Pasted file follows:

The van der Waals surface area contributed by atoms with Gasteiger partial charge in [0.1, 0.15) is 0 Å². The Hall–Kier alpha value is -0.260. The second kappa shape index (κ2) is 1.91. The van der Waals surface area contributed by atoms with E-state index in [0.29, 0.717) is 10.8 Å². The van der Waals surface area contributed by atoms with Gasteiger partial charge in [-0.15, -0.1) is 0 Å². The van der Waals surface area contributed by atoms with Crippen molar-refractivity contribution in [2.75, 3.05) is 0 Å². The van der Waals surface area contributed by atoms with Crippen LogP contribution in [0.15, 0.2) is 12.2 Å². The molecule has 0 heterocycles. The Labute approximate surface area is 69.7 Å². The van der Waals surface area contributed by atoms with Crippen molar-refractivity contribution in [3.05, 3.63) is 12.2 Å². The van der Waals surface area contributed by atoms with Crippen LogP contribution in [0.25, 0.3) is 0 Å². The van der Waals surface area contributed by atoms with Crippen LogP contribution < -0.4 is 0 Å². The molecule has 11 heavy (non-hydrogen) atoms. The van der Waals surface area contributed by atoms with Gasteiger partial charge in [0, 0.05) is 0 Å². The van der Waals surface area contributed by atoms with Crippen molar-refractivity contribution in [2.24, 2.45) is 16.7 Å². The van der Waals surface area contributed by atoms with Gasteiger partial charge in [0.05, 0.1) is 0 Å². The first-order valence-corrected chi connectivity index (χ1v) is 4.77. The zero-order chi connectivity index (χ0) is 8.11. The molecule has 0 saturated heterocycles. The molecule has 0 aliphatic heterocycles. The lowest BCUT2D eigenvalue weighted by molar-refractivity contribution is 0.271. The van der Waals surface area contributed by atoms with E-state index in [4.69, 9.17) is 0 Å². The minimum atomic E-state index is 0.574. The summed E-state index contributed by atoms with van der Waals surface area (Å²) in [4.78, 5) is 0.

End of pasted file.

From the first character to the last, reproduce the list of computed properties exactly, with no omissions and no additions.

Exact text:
The van der Waals surface area contributed by atoms with Gasteiger partial charge in [0.1, 0.15) is 0 Å². The Hall–Kier alpha value is -0.260. The second kappa shape index (κ2) is 1.91. The van der Waals surface area contributed by atoms with E-state index in [0.29, 0.717) is 10.8 Å². The van der Waals surface area contributed by atoms with Gasteiger partial charge in [-0.15, -0.1) is 0 Å². The van der Waals surface area contributed by atoms with Crippen molar-refractivity contribution in [2.75, 3.05) is 0 Å². The van der Waals surface area contributed by atoms with Crippen LogP contribution in [0.15, 0.2) is 12.2 Å². The molecule has 0 heterocycles. The Labute approximate surface area is 69.7 Å². The van der Waals surface area contributed by atoms with Crippen molar-refractivity contribution in [3.05, 3.63) is 12.2 Å². The van der Waals surface area contributed by atoms with Crippen LogP contribution in [0.25, 0.3) is 0 Å². The van der Waals surface area contributed by atoms with Crippen LogP contribution < -0.4 is 0 Å². The molecule has 11 heavy (non-hydrogen) atoms. The van der Waals surface area contributed by atoms with Gasteiger partial charge in [0, 0.05) is 0 Å². The van der Waals surface area contributed by atoms with Crippen molar-refractivity contribution in [2.24, 2.45) is 16.7 Å². The van der Waals surface area contributed by atoms with Gasteiger partial charge in [0.05, 0.1) is 0 Å². The first-order valence-corrected chi connectivity index (χ1v) is 4.77. The zero-order chi connectivity index (χ0) is 8.11. The molecule has 0 saturated heterocycles. The molecule has 0 aliphatic heterocycles. The lowest BCUT2D eigenvalue weighted by molar-refractivity contribution is 0.271. The van der Waals surface area contributed by atoms with E-state index in [4.69, 9.17) is 0 Å². The minimum atomic E-state index is 0.574. The summed E-state index contributed by atoms with van der Waals surface area (Å²) in [4.78, 5) is 0.